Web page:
In 2009 Atlanta Collage Society established its Mentor Program to identify individuals who would consult with the organization in defining its direction and growth. The program specified that Mentors would be selected from specialists in the art field: recognized artists, gallery directors, museum curators or marketing professionals. In lending their expertise and experience, ACS Mentors serve in an advisory role for the ACS board.

Our mentors share their many skills and generous spirit with our organization. Their knowledge and enthusiasm benefit the ACS membership on many levels through their participation.

John Morse

Mentor, Atlanta Collage Society

In John’s words:
“The one element consistent in every collage is glue: Something is glued to something else. After that, all bets off.

Scissors, straight edge, shredder, crimper, hole puncher? Maybe, but these tools are options, not necessities. For many collagists, hand torn paper works just fine.

Collagists might use pricey specialty papers or intricately laced doilies. Or perhaps they’ll slum it, finding their palette among the colors and shapes in the recycling bin (a remarkable trove that gives true meaning to the phrase “from trash to treasure”).

The work may be mounted on anything from museum board to a paper bag, from cold-pressed, heavyweight vellum to a square of vinyl cut from a tarp.

This breadth of choices in materials is only seconded by the techniques available to the collagist. The work may be painterly, using swatches of papers like so many brushstrokes. It may be photomontage, appropriating ready-made imagery such as stamps, family photos, magazine covers, envelope interiors or street leaflets and refashioning them until viewers see a common object like they’ve never seen it before. The paper may be found and used as is, or profoundly altered with paint, stress, mulching, smudging, heat — even fire! — or myriad other methods, including entirely handmade.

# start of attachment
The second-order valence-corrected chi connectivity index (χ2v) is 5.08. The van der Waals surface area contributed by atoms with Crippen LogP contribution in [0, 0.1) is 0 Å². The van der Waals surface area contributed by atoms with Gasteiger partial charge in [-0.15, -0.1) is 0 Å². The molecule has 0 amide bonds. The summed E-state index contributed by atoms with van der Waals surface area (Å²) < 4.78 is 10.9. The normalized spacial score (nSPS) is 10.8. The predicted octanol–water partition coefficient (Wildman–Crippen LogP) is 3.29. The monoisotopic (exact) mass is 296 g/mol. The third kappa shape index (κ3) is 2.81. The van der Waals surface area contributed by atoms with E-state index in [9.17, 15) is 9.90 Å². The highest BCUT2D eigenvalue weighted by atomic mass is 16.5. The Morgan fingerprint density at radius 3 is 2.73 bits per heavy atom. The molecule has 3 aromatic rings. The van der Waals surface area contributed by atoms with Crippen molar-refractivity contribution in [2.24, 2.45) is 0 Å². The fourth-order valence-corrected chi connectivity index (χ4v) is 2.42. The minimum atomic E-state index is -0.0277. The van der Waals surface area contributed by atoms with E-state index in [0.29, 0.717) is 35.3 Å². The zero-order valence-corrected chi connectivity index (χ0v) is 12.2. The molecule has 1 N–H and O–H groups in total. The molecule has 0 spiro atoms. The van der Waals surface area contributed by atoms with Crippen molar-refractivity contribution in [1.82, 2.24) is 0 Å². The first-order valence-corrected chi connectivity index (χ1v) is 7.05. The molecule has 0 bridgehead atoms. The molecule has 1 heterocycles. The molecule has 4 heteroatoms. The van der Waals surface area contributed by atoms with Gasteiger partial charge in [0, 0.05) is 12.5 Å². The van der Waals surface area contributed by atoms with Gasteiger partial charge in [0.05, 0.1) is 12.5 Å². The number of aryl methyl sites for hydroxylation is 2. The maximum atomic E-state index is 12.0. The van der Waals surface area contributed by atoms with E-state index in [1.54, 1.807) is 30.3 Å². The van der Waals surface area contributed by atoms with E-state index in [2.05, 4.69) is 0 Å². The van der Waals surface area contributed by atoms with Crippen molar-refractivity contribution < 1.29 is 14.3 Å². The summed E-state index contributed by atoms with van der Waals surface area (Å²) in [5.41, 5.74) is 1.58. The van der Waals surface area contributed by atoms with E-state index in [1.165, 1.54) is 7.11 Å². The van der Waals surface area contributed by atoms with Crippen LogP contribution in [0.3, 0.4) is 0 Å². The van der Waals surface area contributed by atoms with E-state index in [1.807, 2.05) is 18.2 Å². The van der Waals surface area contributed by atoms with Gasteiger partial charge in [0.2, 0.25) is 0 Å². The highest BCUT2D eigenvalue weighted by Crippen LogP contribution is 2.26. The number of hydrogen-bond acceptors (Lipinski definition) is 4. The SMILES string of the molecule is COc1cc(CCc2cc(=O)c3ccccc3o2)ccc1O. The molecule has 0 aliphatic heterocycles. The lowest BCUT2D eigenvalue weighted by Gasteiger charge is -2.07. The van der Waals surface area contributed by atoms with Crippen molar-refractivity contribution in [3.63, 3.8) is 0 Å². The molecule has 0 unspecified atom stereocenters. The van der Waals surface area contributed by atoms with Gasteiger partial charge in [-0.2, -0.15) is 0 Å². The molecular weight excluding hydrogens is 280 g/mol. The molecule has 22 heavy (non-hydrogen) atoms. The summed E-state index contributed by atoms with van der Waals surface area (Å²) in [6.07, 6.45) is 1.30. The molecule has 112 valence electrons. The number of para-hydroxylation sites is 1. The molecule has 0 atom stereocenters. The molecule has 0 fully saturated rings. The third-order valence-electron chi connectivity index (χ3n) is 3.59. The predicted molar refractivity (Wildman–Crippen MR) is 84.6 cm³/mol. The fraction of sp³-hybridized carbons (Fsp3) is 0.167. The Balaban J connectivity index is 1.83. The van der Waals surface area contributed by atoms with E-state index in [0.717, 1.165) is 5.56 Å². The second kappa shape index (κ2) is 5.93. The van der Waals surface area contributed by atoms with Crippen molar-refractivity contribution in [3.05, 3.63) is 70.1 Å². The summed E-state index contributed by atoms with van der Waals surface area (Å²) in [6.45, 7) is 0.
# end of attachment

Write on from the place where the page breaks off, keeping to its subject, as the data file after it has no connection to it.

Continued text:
Or it may not be paper at all. Glittery foils, ripped cloth, smashed bottles, deconstructed plastic containers, sand, cotton balls, wood chips — the list is endless.

No other two-dimensional visual expression allows such variety, such freedom, such impossible-to-predict results. And it can be created on the barest of budgets. The desire to make art is something money cannot buy, something that cannot be taught, but something that must be encouraged.

This is what the Atlanta Collage Society offers its members: A collegial, open-minded environment that cultivates and encourages the love of art; knowledge of the history, practices and possibilities of collage; and the advancement of its members according to their individual visions of what a collage may be.

And when working within a medium that has virtually no rules, that individual vision, promises limitless explorations.”

Chery Baird

Mentor, Atlanta Collage Society

In Chery’s words:
“Memories play an important part in every human’s life. Each of us accumulates information in many different ways. We access our past memories to interpret the present and point a path to the future. We always stand in the present looking both directions.

The complexity of my surfaces allows for a shifting dialogue of contrasting structures, techniques and mediums. This multilayered approach changes the conversation with each painting and evokes new sets of memories, feelings and thoughts. This rich variety of mark-making creates forms that are suggestive of the mysterious and personal, as well as the gesture of the body marking in space and time. Surfaces fuse, overlap and intertwine, shaping and reshaping, creating order and forming a memory of the act itself.

The act of painting becomes a time of meditation. My work is a record of those moments.”